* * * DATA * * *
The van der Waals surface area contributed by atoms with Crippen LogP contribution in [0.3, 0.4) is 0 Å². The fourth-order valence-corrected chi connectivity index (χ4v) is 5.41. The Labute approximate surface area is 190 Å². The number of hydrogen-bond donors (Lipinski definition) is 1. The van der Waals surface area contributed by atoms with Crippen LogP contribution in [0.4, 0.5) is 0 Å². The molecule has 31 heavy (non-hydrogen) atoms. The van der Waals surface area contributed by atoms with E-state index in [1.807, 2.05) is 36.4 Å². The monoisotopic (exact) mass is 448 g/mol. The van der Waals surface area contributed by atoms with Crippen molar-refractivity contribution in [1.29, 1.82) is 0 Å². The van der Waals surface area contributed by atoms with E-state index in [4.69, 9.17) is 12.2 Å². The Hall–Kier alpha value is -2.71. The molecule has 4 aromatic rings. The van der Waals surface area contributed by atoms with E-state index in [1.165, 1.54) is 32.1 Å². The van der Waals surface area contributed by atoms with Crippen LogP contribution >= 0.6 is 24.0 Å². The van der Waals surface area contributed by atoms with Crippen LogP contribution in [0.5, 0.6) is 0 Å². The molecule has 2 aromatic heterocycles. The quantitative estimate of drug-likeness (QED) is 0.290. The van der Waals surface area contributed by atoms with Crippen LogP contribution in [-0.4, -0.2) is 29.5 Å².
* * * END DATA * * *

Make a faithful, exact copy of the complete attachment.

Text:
The van der Waals surface area contributed by atoms with Crippen LogP contribution in [0.3, 0.4) is 0 Å². The fourth-order valence-corrected chi connectivity index (χ4v) is 5.41. The Labute approximate surface area is 190 Å². The number of hydrogen-bond donors (Lipinski definition) is 1. The van der Waals surface area contributed by atoms with Crippen LogP contribution in [0.4, 0.5) is 0 Å². The molecule has 31 heavy (non-hydrogen) atoms. The van der Waals surface area contributed by atoms with E-state index in [1.807, 2.05) is 36.4 Å². The monoisotopic (exact) mass is 448 g/mol. The van der Waals surface area contributed by atoms with Crippen molar-refractivity contribution in [1.29, 1.82) is 0 Å². The van der Waals surface area contributed by atoms with E-state index in [4.69, 9.17) is 12.2 Å². The Hall–Kier alpha value is -2.71. The molecule has 4 aromatic rings. The van der Waals surface area contributed by atoms with E-state index in [1.165, 1.54) is 32.1 Å². The van der Waals surface area contributed by atoms with Crippen LogP contribution >= 0.6 is 24.0 Å². The van der Waals surface area contributed by atoms with Crippen LogP contribution in [0.5, 0.6) is 0 Å². The molecule has 2 aromatic heterocycles. The quantitative estimate of drug-likeness (QED) is 0.290. The van der Waals surface area contributed by atoms with Crippen LogP contribution in [-0.4, -0.2) is 29.5 Å².